Sunday, 21 July 2013

Air-Con Drive Belt Snapped - Fixed, now heatwave over...

With the recent heatwave I noticed my air-conditioning appeared to be struggling. It must have been over a year since I last stuck it on full snowflake mode and I know these things fade-off, but it had been working fine, so before I shelled out the £40 or so to get the system re-charged with gas, I figured I'd check the pipes and filters to make sure nothing was clogged up, as everything else had been round MOT time. Apart from a few errant sycamore seeds the system beneath the filters was like new, so a quick peer down the front of the engine showed the real culprit - the drive-belt had snapped and was wrapped like a snake, almost out of view, around a radiator hose.

I was surprised there is no warning-light on the dashboard or the climate-control unit for this, as there is with the alternator-belt, the air-con simply stops and the system functions like a normal blower/heater. With British summers being the way they've been, the belt may have been snapped a year or two ago and I've been totally unaware. It took our recent heatwave, and this is the first time it's been anywhere near 30 degrees for 5 or 6 years, to decide something was actually wrong. I think the most likely cause is all the time I spent running the car with the compressor turned fully off while the battery was in poor health, the constant resistance snapping the belt.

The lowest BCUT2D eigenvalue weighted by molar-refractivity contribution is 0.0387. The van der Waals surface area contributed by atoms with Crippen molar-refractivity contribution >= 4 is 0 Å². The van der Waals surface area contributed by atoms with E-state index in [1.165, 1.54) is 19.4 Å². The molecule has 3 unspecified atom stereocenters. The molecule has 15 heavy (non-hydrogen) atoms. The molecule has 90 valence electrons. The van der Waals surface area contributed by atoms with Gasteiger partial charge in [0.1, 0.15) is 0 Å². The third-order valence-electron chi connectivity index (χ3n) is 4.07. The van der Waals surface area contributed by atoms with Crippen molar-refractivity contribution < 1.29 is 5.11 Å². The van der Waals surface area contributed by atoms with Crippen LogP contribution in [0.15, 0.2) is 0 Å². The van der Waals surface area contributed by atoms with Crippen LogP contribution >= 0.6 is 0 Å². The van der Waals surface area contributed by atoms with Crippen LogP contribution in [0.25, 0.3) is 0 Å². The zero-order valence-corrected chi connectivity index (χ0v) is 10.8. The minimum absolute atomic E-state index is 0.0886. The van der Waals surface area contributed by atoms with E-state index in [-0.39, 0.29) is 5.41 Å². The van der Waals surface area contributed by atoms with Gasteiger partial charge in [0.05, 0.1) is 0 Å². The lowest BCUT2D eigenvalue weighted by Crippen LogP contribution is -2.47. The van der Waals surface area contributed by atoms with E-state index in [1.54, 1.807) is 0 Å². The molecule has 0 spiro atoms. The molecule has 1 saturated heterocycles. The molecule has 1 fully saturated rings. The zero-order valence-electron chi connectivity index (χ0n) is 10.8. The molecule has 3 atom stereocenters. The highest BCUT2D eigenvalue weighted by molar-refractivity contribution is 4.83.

Naturally I would have gone straight to BMW for an OEM belt, but it was 2.30 on Saturday afternoon and they'd closed for the weekend, so I hit up Euro Car Parts, who had the right belt in stock at their new branch which is less than 2 miles from my house. It's an OEM quality part, made by Continental and came to £9.84, so I can't really complain!

PROCESS:

I fitted the belt in about 30 minutes, without raising the car, removing the fan or even moving it onto the drive, using a quick and dirty method, which is fine for the air-con belt, but wouldn't work for the main drive-belt covered in this post.

1. Remove the front-piece of the engine cover [the slim one covering the PAS-fluid filler] by undoing the two bolts on top and one down the left-hand side using an M4 allen-key.

2. Undo the six fastening lugs for the front engine-undertray using a crosshead screwdriver, bend the tray back, free the leading edge from the front-bumper and lower it out of the way.

3. Place the new drive-belt over the two main pulleys from above and wedge the belt over the tensioning-pulley so it doesn't slip off and can be accessed from beneath the car.

4. From below the engine, hold the belt in place at the tensioning pulley and use a 16mm ring-spanner to rotate the tensioning-pulley downwards on its spring-bracket. [An open-end spanner will slip off easily and there isn't quite room for a ratchet-handle without removing the fan.]

5. Push the belt over the tensioning-pulley so it forms a 'pair-of-glasses' shape, as shown on this page of RealOEM.com. Ensure the belt is still in place over the two main pulleys, it may take quite a bit of rotating the tensioner to achieve this, and release the tensioning-pulley.

6. Refit the engine-cover and undertray - you're done, cold air!

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